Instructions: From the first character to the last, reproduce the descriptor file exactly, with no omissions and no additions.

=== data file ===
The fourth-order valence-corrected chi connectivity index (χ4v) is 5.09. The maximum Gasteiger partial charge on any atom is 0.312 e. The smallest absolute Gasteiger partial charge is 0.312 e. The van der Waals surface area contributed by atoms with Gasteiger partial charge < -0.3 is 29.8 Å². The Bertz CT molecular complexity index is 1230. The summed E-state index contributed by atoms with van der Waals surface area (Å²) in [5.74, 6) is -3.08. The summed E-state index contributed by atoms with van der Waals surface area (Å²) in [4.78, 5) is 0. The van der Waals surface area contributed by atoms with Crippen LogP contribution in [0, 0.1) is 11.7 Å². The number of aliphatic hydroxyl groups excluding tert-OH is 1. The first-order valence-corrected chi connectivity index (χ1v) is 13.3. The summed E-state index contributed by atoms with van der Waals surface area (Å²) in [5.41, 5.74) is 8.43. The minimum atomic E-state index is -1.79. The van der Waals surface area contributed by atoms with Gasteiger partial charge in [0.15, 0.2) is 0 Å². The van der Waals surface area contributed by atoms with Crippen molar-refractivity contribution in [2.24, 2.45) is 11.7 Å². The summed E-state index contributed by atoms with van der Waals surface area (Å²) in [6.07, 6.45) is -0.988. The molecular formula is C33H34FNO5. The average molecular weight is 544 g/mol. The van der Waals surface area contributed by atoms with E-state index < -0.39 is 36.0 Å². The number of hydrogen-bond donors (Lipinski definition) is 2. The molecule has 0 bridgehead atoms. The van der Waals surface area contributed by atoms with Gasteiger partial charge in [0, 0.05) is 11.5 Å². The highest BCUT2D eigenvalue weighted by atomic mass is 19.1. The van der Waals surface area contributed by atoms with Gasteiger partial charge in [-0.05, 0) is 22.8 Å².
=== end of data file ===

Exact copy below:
The fourth-order valence-corrected chi connectivity index (χ4v) is 5.09. The maximum Gasteiger partial charge on any atom is 0.312 e. The smallest absolute Gasteiger partial charge is 0.312 e. The van der Waals surface area contributed by atoms with Gasteiger partial charge < -0.3 is 29.8 Å². The Bertz CT molecular complexity index is 1230. The summed E-state index contributed by atoms with van der Waals surface area (Å²) in [5.74, 6) is -3.08. The summed E-state index contributed by atoms with van der Waals surface area (Å²) in [4.78, 5) is 0. The van der Waals surface area contributed by atoms with Crippen LogP contribution in [0, 0.1) is 11.7 Å². The number of aliphatic hydroxyl groups excluding tert-OH is 1. The first-order valence-corrected chi connectivity index (χ1v) is 13.3. The summed E-state index contributed by atoms with van der Waals surface area (Å²) in [5.41, 5.74) is 8.43. The minimum atomic E-state index is -1.79. The van der Waals surface area contributed by atoms with Gasteiger partial charge in [0.15, 0.2) is 0 Å². The van der Waals surface area contributed by atoms with Crippen molar-refractivity contribution in [2.24, 2.45) is 11.7 Å². The summed E-state index contributed by atoms with van der Waals surface area (Å²) in [6.07, 6.45) is -0.988. The molecular formula is C33H34FNO5. The average molecular weight is 544 g/mol. The van der Waals surface area contributed by atoms with E-state index < -0.39 is 36.0 Å². The number of hydrogen-bond donors (Lipinski definition) is 2. The molecule has 0 bridgehead atoms. The van der Waals surface area contributed by atoms with Gasteiger partial charge in [0, 0.05) is 11.5 Å². The highest BCUT2D eigenvalue weighted by atomic mass is 19.1. The van der Waals surface area contributed by atoms with Gasteiger partial charge in [-0.05, 0) is 22.8 Å².